How to Study

In theory:

  1. Start up laptop.
  2. Make a cup of tea.
  3. Open a textbook.
  4. Read the textbook. Write notes.
  5. Google the **** out of anything that doesn’t make sense.
  6. After an hour or so, go to step 2. After 2 or 3 repetitions, go do something fun for a while.

Note how simple this seems.

In practise:

  1. Start up laptop.
  2. Make a cup of tea.
  3. Open a few textbooks and arrange them neatly on desk.
  4. Check email.
  5. Check Facebook.
  6. Check blog statistics.
  7. Go get another cup of tea, because the last one has gone cold.
  8. Go and sit on the deck for a bit.
  9. Water the garden.
  10. Unload the dishwasher.
  11. Take out the garbage.
  12. Check Facebook again.
  13. Clean bedroom floor.
  14. Go grocery shopping.
  15. Read Hack-a-Day.
  16. Read Wikipedia articles on things like DIN41612 connectors and VMEbus.
  17. Read the VMEbus specification. In full. Get bored.
  18. Go outside and sit in the sun again.
  19. Parents are home, go inside and look busy at your desk for a while.
  20. Write a blog post.
  21. Polish the dress shoes you haven’t worn in years.
  22. Make a catalogue of every single computer part you own.
  23. Consider building a new alarm clock for a while, then decide not to.
  24. Watch a season or two of Daria and/or Coupling.
  25. Watch every Star Wars movie in order to decide which is best.
  26. Purchase and install a new ADSL modem.
  27. Plant some chilli plants.
  28. Plan a holiday. Spend an annoyingly large sum of money on airfares.
  29. Realise the first exam is only a day away now.
  30. Study.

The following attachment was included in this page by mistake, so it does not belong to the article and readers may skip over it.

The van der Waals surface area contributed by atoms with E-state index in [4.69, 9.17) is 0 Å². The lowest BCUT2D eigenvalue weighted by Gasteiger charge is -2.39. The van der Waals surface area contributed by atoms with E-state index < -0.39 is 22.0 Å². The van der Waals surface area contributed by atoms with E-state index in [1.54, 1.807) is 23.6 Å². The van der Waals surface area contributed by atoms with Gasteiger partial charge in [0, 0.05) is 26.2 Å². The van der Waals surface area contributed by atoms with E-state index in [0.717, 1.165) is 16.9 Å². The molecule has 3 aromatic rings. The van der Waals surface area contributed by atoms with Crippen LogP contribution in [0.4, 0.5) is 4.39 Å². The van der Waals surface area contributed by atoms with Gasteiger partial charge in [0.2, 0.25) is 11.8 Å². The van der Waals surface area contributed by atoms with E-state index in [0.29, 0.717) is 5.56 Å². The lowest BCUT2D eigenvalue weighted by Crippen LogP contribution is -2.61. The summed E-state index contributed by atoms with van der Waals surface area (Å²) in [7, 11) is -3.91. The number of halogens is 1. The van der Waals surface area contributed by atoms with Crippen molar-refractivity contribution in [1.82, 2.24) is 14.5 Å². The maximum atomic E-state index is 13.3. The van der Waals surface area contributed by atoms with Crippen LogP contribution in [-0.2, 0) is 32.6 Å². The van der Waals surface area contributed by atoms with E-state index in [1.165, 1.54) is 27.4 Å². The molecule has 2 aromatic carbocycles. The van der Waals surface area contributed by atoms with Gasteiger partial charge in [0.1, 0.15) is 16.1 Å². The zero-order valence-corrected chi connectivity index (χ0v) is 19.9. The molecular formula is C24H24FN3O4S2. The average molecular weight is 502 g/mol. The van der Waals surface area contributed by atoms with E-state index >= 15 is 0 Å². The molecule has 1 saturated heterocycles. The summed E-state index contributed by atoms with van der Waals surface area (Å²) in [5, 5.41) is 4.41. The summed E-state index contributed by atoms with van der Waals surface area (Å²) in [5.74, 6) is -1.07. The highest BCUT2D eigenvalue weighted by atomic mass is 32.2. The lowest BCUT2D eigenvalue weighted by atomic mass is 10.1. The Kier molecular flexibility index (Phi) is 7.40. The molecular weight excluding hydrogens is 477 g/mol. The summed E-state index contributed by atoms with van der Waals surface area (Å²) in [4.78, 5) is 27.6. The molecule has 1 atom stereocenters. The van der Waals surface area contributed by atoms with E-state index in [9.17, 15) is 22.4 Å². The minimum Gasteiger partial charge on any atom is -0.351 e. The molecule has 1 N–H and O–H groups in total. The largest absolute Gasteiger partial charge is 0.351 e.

Ten Reasons I Like Writing With A Fountain Pen

  1. It’s shiny. Very shiny.
  2. The pen flows much more easily across the page. It just glides.
  3. You learn quickly not to chew on the end of it. Metal things are hard on the teeth.
  4. If you suck on the end, ink doesn’t go everywhere (though this is countered somewhat by the refilling process, which can cause ink to go all over your clothes if you do it wrong).
  5. There’s less waste. When the ink runs out, I can just refill it. All I have to buy is the ink, which comes in a glass bottle, which is recyclable. Beat that, ballpoint!
  6. It’ll last forever. It’s made of stainless steel and chrome. Unless I care for it very badly, it’ll outlast any other pen money can buy.
  7. It’s manly.
  8. It’s simple. I can understand all the parts. While I also understand all the parts in a computer and can tell you exactly what happens every time you hit a key on the keyboard, most people don’t. They could however have a good guess at how a fountain pen works (or a pencil, but hey, I don’t care about those).
  9. It impresses other people who like shiny things. I’m an egotistic bastard, and I like it when people are jealous of the things I have. A character flaw, but I don’t care.
  10. It just feels good.

My RSS Feeds

I thought it would be interesting to share some of the blogs and other websites that I’m a regular reader of. It’s quite surprising really that despite how much time I spend on the Internet, I follow very few blogs (I think) especially in comparison to other people I know.

Web Comics:

I only read two web comics, xkcd and Ctrl+Alt+Del. I’m fairly sure everybody on the Internet reads xkcd (and if you don’t, shame on you), so I won’t talk much about that. Ctrl+Alt+Del is a web comic I started reading back in 2007. I remember being in fits of laughter for about 3 days as I read the backlog. It follows the lives of three gaming-obsessed flatmates, Ethan, Lilah and Lucas. I feel quite a lot of empathy for the half-mad protagonist Ethan, so that may be why I read it. 😀

Personal Development:

There are two main blogs I follow in this area: Zen Habits and The Art of Manliness. Zen Habits is a simplicity-focused blog written by Leo Babauta. It focuses on topics mainly revolving around de-cluttering life, both physically and mentally (or spiritually). Seeing as I get stressed quite easily and have a huge desire for simplicity, this is one of my favourite blogs. My other favourite blog, the Art of Manliness (AoM) is centred around reviving ‘the lost art of manliness’. I’ve started doing all sorts of weird and wonderful things since I started reading this blog, such as shaving with a proper double-edged safety razor, write with a fountain pen, learn to tie some knots, get fitter, and so on. I’ve even started dressing better. The resident style guru is very helpful in balancing my innate laziness with style.